A borrowed blessing?
Quick: Visualize nine trillion dollars. What do you see? A stack of thousand-dollar bills stretching into the stratosphere? Twice the value of all the goods and services produced in Japan last year? Eleven times the amount of U.S. dollars in circulation? $29,770.44 for every citizen in the United States?
Nine trillion dollars is a number so absurdly huge it's difficult to wrap your head around it, which makes it great fodder for amusing factoids. But every American should know the number well. It's the value of our federal government's debt.
When dealing with a bill as large as the one Uncle Sam has run up over the last two hundred years, mere factoids, as clever as they may be, fail to express the true magnitude of the national debt - or to offer any true understanding of why our national debt has bloated so large. Too often, politicians from all sides of the political spectrum toss around the complicated concept of national debt with fatal simplifications. To truly understand, we have to take a closer look at the size and composition of the national debt rather than simply dabbling in amusing arithmetic.
First, those of you alarmed by ""your share"" of the debt can sit back and take a breather - Uncle Sam won't be banging on your door demanding that you pay up any time soon. The figure of per capita national debt is a little misleading. Only about $5.3 trillion of our national debt is actually in the hands of the public, and much of that is actually owed from one government agency to another - we owe ourselves a big chunk of the debt. A major component is securities and bonds issued by the Treasury, important tools of the Federal Reserve for fighting inflation and regulating the money supply. The rest of the debt is intragovernmental - the liabilities our government owes from spending on programs like Medicare and Social Security. The national debt is also significantly different from your credit card bill or mortgage payment. As a sovereign nation, we don't have to put up with pesky collection agencies, because nobody can force us to cough up the cash we owe to countless individuals and nations across the world.
Some politicians warn of an oncoming debt apocalypse, where the government is bankrupted by entitlement spending, our great republic is crushed under a massive debt burden, and we have to give Texas to the Chinese. But as scary as tossing around $9 trillion sounds, they overlook another, equally important and gargantuan number: $14 trillion, the size of the U.S. economy. The fortunate truth is that the economy has been growing faster than we've been able to borrow, meaning a crisis is highly unlikely. In fact, it's entirely possible to keep rolling over the debt to future generations eternally.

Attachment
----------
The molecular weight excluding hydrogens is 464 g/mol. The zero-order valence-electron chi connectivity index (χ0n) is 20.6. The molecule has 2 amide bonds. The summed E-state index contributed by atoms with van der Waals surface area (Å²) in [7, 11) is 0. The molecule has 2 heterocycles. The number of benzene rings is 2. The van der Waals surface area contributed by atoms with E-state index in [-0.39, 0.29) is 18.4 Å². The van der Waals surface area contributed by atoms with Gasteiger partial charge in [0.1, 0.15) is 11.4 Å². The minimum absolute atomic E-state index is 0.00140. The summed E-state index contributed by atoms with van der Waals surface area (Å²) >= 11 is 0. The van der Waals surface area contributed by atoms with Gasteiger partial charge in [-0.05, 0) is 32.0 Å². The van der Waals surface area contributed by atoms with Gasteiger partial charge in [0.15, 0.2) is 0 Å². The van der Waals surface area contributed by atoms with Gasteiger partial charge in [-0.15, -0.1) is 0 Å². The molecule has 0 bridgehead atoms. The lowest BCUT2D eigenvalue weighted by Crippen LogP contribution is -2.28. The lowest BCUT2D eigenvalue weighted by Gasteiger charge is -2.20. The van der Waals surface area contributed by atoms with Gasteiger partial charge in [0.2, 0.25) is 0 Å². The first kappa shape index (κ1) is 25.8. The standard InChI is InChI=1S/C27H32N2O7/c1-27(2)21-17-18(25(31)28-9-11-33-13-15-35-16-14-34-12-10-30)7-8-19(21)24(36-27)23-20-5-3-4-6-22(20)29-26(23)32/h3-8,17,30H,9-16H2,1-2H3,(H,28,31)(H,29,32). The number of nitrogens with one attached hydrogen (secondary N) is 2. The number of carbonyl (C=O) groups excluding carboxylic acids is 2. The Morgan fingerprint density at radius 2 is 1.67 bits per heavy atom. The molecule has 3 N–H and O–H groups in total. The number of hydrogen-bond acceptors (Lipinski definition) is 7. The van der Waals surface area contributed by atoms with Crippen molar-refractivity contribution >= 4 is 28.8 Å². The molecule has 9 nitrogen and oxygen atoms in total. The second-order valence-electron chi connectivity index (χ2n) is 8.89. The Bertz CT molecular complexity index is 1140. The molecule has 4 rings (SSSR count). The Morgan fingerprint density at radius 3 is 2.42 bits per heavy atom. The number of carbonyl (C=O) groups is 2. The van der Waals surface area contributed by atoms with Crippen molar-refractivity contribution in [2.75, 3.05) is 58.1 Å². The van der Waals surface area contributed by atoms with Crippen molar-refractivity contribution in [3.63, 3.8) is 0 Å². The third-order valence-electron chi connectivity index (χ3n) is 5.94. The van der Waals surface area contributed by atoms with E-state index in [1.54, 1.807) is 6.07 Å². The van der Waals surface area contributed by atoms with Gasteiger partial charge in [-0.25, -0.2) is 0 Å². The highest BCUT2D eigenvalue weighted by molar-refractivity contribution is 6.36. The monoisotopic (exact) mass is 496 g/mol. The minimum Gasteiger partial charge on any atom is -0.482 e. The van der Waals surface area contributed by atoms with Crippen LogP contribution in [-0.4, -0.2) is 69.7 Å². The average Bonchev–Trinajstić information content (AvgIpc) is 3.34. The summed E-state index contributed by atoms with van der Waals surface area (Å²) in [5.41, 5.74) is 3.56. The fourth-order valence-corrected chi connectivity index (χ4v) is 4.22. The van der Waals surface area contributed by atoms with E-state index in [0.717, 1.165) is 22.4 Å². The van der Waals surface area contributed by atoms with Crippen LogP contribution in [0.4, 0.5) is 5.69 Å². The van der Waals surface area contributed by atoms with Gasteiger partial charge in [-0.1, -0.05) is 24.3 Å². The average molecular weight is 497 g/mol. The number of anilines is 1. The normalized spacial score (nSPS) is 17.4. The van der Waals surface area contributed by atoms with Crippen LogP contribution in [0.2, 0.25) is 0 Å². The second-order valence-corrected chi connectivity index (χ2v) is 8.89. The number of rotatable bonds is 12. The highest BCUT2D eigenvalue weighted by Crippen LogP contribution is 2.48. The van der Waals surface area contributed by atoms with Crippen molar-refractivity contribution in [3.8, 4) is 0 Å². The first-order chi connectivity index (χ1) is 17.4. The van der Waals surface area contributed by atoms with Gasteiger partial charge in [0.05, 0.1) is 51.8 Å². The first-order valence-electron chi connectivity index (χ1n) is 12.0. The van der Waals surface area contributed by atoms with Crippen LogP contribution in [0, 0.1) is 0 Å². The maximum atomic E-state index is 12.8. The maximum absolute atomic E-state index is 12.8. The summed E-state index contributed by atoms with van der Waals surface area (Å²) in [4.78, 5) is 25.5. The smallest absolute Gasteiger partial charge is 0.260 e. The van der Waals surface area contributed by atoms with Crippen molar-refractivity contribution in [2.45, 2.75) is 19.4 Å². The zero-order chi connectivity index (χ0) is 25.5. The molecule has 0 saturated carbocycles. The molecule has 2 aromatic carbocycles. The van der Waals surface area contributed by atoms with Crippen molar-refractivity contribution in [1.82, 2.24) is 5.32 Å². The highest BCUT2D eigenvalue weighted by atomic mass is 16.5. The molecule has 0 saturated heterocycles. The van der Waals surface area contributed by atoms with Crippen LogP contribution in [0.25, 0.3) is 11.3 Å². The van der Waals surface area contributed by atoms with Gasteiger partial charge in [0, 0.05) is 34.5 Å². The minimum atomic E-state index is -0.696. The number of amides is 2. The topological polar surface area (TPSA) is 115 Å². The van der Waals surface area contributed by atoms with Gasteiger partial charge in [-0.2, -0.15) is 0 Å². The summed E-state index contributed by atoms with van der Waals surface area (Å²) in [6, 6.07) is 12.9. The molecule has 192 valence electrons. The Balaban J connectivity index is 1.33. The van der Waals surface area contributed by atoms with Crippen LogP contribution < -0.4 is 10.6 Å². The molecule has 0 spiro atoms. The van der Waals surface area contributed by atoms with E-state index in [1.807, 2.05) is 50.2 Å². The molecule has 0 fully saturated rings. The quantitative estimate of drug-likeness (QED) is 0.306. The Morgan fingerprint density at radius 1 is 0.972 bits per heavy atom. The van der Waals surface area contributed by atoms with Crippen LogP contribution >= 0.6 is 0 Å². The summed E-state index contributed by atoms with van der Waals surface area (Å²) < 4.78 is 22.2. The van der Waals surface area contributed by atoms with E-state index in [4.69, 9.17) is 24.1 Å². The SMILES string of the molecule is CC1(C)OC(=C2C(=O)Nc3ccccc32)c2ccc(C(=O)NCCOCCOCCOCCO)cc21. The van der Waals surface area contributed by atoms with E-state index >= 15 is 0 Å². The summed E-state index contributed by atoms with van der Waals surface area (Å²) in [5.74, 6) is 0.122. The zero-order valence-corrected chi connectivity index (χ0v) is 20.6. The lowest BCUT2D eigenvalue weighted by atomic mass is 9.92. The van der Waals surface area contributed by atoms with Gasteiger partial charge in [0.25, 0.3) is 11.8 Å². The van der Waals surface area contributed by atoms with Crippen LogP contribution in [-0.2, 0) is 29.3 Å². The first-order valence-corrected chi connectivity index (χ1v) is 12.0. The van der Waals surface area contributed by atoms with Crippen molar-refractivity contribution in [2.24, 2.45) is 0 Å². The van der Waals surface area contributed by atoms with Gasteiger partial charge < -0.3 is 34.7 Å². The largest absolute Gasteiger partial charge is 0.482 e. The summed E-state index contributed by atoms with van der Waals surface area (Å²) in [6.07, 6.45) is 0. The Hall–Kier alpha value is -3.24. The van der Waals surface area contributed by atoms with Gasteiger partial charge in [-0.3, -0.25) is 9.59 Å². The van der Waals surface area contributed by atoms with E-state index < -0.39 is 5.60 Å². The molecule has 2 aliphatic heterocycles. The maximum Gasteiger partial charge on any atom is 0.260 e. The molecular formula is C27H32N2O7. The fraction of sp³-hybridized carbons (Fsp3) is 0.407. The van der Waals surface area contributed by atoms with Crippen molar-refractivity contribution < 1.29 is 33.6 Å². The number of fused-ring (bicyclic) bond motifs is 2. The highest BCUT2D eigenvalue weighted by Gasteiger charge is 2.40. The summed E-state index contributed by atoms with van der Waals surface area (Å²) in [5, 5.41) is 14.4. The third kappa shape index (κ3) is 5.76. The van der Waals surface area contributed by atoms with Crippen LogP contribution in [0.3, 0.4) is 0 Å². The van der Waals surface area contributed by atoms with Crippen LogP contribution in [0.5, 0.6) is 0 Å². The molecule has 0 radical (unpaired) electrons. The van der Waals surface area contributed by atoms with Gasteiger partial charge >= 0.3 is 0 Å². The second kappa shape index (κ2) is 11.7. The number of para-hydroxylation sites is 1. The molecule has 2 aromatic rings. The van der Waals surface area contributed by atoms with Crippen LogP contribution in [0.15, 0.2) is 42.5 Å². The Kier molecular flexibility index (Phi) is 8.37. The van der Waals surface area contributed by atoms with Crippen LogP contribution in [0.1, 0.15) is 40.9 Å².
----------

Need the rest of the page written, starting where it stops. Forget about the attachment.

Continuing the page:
The astronomical number of nine trillion isn't troubling because it's an unsustainable burden for the economy - it's not. It's troubling as a reminder of the swollen size of the federal government.
Before 1940, our national debt was a respectable amount measured in mere tens of billions of dollars. After World War II, however, Uncle Sam spent like a spoiled teenager with a no-limit credit card. Since then, even adjusted for inflation, that debt has expanded a hundredfold - and by the time the next president takes office, we'll tack on another zero, measuring it in the tens of trillions. Wasteful federal spending in the form of pork projects and useless bureaucracy contributes a significant amount to our debt.
So does the fact that our government has no incentive to balance the federal budget, and nobody to hold them accountable for their waste. In fact, the budget is zeroed not where our government assets equal our liabilities - a true zero. Rather, it is zeroed at previous year's budget, effectively ensuring that government spending will continue to bloat.
So what's wrong with running up an enormous tab? There's another important part of our national debt: the money the government is obligated to spend every year on entitlement programs like Social Security and Medicare. Unreformed entitlement programs consume a larger and larger portion of the federal budget each year, and we'll see a sharp increase in the next few years, as the first of the baby boomers begin to retire and demand their government payouts. In fact, Social Security, Medicare and Medicaid are expected to consume as much as 65 percent of the federal budget by 2040. Social Security has already become the largest government-funded program in the world. If we have any hope of decreasing our debt, we need to reform our feeble and failing entitlement programs.
Alexander Hamilton claimed that ""a national debt, if not excessive, will be to us a national blessing."" He was right - throughout history, the U.S. government has benefited from financing its operations with generous credit. But a nine trillion dollar bill is a sobering reminder of the size and scope of our federal government. If we want to downsize debt, we'll also have to downsize our nation's biggest debtor: the federal government.
Connor Mendenhall is a sophomore majoring in economics and international studies. He can be reached at email@example.com.